St Kevin’s principal tells pupils to make a difference

Principal Gary Kelly paid tribute to pupils at the annual prize giving awards at St Kevin’s College telling them to be passionate about issues and ‘make a difference’.
The Principal told the audience of how proud he was of the pupils in the manner in which they conducted themselves during the disruption that the Covid lockdown brought to their education.
Mr Kelly said the pressure and stress faced by the pupils was never-ending and that they deserved enormous credit for coming through that difficult period.
He said: “We are extremely proud of you, the way you have overcome too many challenges thrown at you over the past two years – be that the Covid pandemic, lockdowns, online learning, schools restarting and stopping and then restarting again, reintroduction of formal exams, revision, obtaining a University of College place/Course, student accommodation, student finance – the pressure and stress you have faced has been never-ending.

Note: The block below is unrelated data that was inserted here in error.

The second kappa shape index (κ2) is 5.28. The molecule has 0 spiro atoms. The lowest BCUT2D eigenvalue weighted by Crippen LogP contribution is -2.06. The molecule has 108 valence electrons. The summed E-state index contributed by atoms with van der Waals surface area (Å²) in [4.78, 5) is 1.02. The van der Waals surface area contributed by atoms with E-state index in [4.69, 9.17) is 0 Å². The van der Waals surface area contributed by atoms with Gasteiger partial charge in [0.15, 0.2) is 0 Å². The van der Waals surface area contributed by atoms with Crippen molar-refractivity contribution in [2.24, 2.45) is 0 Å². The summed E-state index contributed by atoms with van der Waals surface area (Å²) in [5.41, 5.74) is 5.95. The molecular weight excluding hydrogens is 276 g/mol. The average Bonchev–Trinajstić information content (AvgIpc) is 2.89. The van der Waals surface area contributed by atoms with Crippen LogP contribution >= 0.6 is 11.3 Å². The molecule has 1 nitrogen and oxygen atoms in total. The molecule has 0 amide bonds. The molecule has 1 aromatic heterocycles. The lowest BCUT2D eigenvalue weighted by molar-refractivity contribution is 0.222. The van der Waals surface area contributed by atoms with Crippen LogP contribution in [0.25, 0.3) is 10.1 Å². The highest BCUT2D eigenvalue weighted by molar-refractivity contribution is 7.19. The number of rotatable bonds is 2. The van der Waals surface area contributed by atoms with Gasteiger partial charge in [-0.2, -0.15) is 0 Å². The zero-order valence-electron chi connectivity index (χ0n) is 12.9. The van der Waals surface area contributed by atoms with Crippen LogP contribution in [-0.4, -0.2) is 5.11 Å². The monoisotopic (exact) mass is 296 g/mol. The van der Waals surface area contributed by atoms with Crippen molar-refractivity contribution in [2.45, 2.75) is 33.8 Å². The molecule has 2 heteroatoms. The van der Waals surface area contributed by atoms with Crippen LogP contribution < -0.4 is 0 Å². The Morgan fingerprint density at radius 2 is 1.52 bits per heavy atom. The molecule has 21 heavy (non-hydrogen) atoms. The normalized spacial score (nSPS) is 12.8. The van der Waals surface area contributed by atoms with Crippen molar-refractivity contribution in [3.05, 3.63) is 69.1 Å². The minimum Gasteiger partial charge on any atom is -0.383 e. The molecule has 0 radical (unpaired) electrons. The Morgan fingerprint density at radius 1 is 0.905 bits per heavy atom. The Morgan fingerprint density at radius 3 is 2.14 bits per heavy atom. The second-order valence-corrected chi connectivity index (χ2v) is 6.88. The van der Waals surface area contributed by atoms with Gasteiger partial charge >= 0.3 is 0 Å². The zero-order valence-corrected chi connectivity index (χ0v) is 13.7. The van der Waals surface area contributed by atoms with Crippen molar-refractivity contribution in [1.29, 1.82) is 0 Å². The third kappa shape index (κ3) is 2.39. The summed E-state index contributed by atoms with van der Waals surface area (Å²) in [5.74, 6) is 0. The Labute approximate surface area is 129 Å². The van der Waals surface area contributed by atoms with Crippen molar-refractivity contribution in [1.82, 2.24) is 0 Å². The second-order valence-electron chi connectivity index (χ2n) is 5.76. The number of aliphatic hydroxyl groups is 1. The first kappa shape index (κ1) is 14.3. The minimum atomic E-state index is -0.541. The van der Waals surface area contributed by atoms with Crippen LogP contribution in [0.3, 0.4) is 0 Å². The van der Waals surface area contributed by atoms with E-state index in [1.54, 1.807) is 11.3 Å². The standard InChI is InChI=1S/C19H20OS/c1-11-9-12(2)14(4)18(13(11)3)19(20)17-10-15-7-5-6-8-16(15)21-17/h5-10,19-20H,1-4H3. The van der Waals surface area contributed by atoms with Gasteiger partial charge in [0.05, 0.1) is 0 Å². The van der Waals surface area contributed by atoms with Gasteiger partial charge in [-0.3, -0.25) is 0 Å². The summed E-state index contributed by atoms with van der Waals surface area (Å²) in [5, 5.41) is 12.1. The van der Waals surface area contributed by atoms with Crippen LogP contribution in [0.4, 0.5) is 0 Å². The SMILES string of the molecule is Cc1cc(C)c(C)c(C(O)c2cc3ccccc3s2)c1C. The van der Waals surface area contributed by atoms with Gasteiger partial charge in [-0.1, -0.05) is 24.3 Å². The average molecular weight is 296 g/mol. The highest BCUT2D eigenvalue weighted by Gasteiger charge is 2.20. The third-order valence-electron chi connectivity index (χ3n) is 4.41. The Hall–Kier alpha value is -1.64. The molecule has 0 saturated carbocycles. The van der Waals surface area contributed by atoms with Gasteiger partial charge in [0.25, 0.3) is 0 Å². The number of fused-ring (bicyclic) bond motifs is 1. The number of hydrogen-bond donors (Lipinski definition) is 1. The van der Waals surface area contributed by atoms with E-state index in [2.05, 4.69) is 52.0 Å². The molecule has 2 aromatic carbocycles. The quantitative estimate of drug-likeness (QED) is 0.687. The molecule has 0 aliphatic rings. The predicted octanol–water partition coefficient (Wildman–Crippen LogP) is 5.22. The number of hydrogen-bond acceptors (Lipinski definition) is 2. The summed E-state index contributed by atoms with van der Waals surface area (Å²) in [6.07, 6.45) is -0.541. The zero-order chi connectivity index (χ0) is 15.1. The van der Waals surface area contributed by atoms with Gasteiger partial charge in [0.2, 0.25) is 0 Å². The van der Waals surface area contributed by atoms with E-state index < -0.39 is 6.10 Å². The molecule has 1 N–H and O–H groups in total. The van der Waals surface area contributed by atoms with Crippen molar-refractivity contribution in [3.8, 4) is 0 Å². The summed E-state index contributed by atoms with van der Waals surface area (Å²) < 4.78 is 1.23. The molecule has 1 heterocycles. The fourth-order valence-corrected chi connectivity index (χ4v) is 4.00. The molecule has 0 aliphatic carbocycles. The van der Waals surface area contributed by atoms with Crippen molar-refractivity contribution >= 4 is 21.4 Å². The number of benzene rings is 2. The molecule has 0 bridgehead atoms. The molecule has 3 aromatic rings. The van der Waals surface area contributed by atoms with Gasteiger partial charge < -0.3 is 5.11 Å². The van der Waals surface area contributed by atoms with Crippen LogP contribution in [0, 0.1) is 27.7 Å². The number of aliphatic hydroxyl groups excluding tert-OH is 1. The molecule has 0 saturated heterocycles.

“How you do things often matters more to your success than your specific job. Or, as someone else once said, ‘How one plays, and what one plays for, that alone reveals the person’.
“This is all about character and attitude. Your approach and outlook will define how well you do, what people think of you and what success looks like in your career.”
For former pupils who had left St Kevin’s in the summer and gone on to university or the job market, Mr Kelly urged them to work for the greater good, be hopeful, do the small things well and embrace responsibility.
He added: “Give yourself a cause, be passionate about issues, become well-read in an area – you’ll find it more rewarding when you work for the betterment of something beyond your own life, and it’ll take you further in your career.
“The person with the most hope in the room is the person with the most influence. Hope brings creativity and optimism. It’s what the best people convey all the time, especially under pressure.
“It’s an obvious point but hard to stick to in life, especially for Irish people who tend to be glass-half-empty/or things are ‘not too bad’ people.
“People notice your attitude and demeanour when it comes to these (small) things
“They watch to see how you treat people who can do nothing for you or junior pupils you don’t need to impress. Don’t be slack with the little things, and you will be trusted with the big things.
“Embrace responsibility, don’t duck it. This is a really difficult one sometimes; it’s hard to say yes when you’re asked to step up.
“But it’s really important to resist that and try to say yes. This is how people make a difference, take risks and win big.”

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